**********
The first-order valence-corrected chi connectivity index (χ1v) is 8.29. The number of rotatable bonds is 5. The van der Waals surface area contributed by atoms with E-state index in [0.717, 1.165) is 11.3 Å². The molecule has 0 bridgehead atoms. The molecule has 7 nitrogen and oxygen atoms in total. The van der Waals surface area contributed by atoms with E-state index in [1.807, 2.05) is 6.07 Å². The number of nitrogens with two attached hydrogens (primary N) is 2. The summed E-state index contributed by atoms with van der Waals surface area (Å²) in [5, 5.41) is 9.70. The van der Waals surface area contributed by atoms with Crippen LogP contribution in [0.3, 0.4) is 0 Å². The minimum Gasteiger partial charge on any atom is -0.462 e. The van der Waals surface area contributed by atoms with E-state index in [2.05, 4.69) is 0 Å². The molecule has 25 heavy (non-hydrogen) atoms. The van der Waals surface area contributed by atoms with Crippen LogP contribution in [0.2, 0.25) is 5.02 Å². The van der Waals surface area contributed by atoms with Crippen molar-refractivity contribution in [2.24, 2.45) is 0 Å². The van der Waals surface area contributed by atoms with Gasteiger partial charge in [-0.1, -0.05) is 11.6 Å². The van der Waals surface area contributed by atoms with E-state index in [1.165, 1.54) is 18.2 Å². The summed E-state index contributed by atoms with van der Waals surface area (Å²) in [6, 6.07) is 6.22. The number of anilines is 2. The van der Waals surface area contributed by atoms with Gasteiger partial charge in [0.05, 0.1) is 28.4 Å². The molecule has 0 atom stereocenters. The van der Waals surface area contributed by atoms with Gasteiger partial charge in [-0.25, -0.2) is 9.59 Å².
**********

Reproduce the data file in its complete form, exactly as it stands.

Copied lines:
The first-order valence-corrected chi connectivity index (χ1v) is 8.29. The number of rotatable bonds is 5. The van der Waals surface area contributed by atoms with E-state index in [0.717, 1.165) is 11.3 Å². The molecule has 0 bridgehead atoms. The molecule has 7 nitrogen and oxygen atoms in total. The van der Waals surface area contributed by atoms with E-state index in [1.807, 2.05) is 6.07 Å². The number of nitrogens with two attached hydrogens (primary N) is 2. The summed E-state index contributed by atoms with van der Waals surface area (Å²) in [5, 5.41) is 9.70. The van der Waals surface area contributed by atoms with Crippen LogP contribution in [0.3, 0.4) is 0 Å². The minimum Gasteiger partial charge on any atom is -0.462 e. The van der Waals surface area contributed by atoms with E-state index in [2.05, 4.69) is 0 Å². The molecule has 25 heavy (non-hydrogen) atoms. The van der Waals surface area contributed by atoms with Crippen LogP contribution in [0.2, 0.25) is 5.02 Å². The van der Waals surface area contributed by atoms with Crippen molar-refractivity contribution in [2.24, 2.45) is 0 Å². The van der Waals surface area contributed by atoms with Gasteiger partial charge in [-0.1, -0.05) is 11.6 Å². The van der Waals surface area contributed by atoms with E-state index in [1.165, 1.54) is 18.2 Å². The summed E-state index contributed by atoms with van der Waals surface area (Å²) in [6, 6.07) is 6.22. The number of anilines is 2. The van der Waals surface area contributed by atoms with Gasteiger partial charge in [0.05, 0.1) is 28.4 Å². The molecule has 0 atom stereocenters. The van der Waals surface area contributed by atoms with Gasteiger partial charge in [-0.25, -0.2) is 9.59 Å².